Picture the scene: the sun was shining, the eldest was at school, and my husband and I were at home with our soon-to-be-two little boy. Regular readers of the blog will know that I’m a firm believer in ‘little adventures’: I love to plot day trips to beaches, castles, beautiful towns… anywhere to inspire the mind and lift the soul. (Especially if there is a photo opportunity in it for me!) With only one small human to look after, and away from the constant questions of a five-year-old, we decided this was a great opportunity for us to get out and explore parts of Maidenhead that we’d never been.
I’d recently heard about The Green Way, a public footpath that runs from Bray, through Maidenhead and then up to Cookham and having read that it was buggy friendly, I figured that we could take the toddler along so he could get a change of scene and experience some of the countryside around us.
How to find The Green Way
We chose to start our route at North Town Moor, just off North Town Road. I have to confess that we lived just around the corner from here when I first moved to Maidenhead in 2010, but I’ve only really explored a small part of the moor. I hadn’t really researched much further to see where the footpaths lead. We decided to start our walk here as there is a small car park at North Town Moor. This was fine on a quiet Wednesday morning, but I can imagine it could get much busier at weekends.
North Town Moor is owned by The National Trust.
Map showing the route of The Green Way:
We had planned to begin the route with my son in the buggy, and to ‘release him into the wild’ later on. Ha. He had other ideas. He wanted to walk. But then he didn’t. He wanted to be on Daddy’s shoulders. And then he didn’t. The Buggy? Yep, undecided on that too. So we spent the first 15 minutes ‘negotiating’ with a non-speaking tiny person. This way. That way. Or no way at all as he ran around in circles waiting for us to chase him. He eventually got the message and settled for Daddy’s shoulders which gave him a great vantage point to spot a farm tractor going by: ‘Oh look, it’s Old Macdonald!’ (In our lives, EVERY tractor is Old Macdonald. He’s a busy, omnipresent kind of guy and even my five year old hasn’t questioned this yet!)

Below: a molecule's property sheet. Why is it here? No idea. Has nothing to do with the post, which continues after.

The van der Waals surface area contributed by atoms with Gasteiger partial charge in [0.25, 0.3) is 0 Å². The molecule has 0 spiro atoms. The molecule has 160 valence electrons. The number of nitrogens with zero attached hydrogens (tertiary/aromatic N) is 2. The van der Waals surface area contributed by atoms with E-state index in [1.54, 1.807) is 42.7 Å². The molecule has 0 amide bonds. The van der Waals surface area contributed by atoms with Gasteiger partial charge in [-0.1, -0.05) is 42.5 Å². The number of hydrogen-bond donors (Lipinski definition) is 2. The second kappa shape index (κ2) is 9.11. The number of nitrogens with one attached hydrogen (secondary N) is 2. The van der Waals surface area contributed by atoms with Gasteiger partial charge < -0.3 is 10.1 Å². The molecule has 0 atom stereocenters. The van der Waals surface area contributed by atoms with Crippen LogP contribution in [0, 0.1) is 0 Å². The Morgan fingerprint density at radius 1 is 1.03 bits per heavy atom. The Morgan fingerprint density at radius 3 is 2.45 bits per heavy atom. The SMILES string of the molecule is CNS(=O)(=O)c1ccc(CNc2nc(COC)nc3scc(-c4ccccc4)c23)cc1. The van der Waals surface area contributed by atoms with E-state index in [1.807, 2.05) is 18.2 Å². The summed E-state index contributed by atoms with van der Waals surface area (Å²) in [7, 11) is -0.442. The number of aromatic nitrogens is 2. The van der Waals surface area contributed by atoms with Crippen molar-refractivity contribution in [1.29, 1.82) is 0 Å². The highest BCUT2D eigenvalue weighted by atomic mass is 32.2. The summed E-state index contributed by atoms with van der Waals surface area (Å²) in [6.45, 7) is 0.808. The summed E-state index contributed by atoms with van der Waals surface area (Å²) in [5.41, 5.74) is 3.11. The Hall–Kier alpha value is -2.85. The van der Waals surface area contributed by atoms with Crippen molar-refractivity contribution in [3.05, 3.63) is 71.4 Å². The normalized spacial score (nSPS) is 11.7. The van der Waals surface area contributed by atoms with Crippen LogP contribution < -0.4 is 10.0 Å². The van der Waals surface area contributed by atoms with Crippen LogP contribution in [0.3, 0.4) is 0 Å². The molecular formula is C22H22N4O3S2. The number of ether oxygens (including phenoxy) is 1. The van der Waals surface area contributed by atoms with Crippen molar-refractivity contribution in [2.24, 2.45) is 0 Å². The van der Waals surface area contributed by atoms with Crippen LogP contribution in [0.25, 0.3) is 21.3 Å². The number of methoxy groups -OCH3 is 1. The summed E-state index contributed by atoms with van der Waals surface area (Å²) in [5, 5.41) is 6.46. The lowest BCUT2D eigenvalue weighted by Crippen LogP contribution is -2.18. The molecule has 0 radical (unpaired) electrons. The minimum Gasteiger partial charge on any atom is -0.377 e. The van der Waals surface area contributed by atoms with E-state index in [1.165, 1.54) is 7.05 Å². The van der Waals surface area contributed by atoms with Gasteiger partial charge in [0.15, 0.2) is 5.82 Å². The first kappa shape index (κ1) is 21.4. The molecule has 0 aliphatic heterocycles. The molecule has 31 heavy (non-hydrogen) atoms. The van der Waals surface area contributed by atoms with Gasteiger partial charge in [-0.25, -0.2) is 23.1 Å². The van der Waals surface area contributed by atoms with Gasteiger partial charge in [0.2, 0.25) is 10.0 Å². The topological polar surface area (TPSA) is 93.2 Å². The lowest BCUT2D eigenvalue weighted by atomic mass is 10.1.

We chose to walk across the moor and then take the ‘Green Way East’ route up towards Widbrook Common and then back along Maidenhead Ditch (the romance!). There is an extra loop at the top of the route that takes you right up to Cookham but we didn’t think we’d manage to get all of that done in a morning and we are still religiously sticking to the lunchtime nap at home for the Little Man. Having a circular route was also much easier for us to figure out with the buggy. One day, when I’m child free, I’d quite like to walk from North Town Moor down to Bray to get my head around how it all fits together when you’re away from the busy main roads.
We did this middle section of the Green Way in about two hours, walking at a leisurely pace while we chased the Little Man (and I stopped every few hundred yards to marvel at the flowers or foliage!)
What can you see on The Green Way?
The path goes via farm fields, hedgerows, ponds and streams and the air is buzzing with bright damselflies and butterflies. You can probably see lots of birds too, although I didn’t really keep an eye out when we were walking. I was intrigued to see Maidenhead’s skyline with Berkshire house peeping up above the fields, and also Cliveden house on the distant hillside. It felt completely timeless and almost like we’d stepped into a magical bubble away from the pressures of everyday life.